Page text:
1. (More) Fat Fingered Foolishness
Average investors may be fleeing the stock market on account of the 2010 May flash crash, Facebook's (FB) IPO fiasco and Knight Capital's (KCG) collapse, but we here at the 5 Dumbest Lab simply can't get enough. You see, those kinds of electronic trading glitches are good for our business because we literally feed on Wall Street stupidity.
As for the exchanges, well, not so much.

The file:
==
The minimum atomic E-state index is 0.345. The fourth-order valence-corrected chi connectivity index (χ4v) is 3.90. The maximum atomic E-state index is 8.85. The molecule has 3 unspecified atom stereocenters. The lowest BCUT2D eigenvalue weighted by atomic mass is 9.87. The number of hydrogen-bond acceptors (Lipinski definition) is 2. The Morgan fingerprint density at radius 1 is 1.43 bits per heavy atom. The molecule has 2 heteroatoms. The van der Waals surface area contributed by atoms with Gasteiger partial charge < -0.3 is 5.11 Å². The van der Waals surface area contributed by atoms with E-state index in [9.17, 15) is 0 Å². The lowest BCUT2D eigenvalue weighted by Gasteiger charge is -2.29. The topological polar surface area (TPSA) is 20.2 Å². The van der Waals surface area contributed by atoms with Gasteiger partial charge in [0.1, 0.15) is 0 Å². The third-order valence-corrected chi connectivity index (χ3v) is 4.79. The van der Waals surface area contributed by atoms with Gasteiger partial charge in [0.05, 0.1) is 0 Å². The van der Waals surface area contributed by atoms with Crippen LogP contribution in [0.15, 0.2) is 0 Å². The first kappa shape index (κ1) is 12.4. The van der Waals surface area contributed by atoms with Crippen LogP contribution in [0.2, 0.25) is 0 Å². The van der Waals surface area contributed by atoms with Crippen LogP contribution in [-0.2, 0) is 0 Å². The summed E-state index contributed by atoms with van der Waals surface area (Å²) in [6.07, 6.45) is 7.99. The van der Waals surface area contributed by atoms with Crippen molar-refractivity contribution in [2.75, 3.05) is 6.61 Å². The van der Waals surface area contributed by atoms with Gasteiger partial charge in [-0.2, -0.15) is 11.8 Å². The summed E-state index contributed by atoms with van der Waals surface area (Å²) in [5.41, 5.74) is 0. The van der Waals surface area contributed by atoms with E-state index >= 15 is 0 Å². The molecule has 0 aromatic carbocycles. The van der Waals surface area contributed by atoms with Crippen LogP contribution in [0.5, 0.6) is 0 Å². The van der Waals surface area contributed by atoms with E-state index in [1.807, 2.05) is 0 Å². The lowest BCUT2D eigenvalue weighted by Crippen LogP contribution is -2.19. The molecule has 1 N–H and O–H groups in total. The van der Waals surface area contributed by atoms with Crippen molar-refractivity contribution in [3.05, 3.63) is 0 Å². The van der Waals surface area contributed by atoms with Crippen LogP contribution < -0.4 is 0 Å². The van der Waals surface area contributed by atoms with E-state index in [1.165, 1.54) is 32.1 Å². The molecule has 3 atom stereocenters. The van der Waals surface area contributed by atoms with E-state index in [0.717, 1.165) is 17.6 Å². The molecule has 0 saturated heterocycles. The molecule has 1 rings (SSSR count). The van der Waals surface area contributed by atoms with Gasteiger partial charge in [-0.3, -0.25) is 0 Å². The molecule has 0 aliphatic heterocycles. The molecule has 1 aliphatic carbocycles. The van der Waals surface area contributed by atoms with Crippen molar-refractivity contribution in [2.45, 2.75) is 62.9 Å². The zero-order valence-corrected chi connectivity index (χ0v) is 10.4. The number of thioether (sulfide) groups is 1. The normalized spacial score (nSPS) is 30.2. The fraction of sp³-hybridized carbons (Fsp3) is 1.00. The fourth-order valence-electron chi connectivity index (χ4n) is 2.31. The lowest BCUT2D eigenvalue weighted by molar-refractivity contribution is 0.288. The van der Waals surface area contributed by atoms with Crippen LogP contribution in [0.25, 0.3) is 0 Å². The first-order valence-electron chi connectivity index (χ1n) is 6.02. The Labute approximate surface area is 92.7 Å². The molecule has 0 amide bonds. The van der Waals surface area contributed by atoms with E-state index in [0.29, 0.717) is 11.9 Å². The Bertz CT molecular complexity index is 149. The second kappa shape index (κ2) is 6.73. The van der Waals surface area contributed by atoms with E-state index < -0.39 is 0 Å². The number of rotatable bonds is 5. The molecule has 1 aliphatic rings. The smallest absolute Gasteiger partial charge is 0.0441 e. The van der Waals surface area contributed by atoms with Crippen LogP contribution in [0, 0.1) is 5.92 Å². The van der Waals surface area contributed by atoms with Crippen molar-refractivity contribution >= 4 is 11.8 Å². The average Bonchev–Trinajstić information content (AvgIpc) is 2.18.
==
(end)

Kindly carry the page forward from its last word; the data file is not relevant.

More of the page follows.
Our schadenfreude streak continued this past week when Nasdaq OMX (NDAQ) cancelled 168 "erroneous" trades of Kraft Foods Group (KRFT - Get Report) totaling almost 30,000 shares that had pushed the food maker's stock up about 29% in a single minute. Kraft shares spiked as high as $58.54 after opening at $45.44 immediately after the stock opened for trading Wednesday morning. Kraft stock finished the turbulent day down 1.2% to $44.87."While it is difficult to say with any degree of certainty, it seems that this might be the case of mishandling a buy order through a 'fat finger' incorrect limit or using a far too aggressive order type or algo," said Mark Turner, head of U.S. sales trading at electronic broker Instinet in an e-mail to Bloomberg. Turner added that the exchanges, which in this case included NYSE Arca, Nasdaq, Direct Edge and BATS, handled the error in accordance with their error guidelines. Good for them. We're glad to know they can finally control a major screw-up once it gets started. As for stopping them altogether, well, not so much. And we're fine with that! --Written by Gregg Greenberg in New York.
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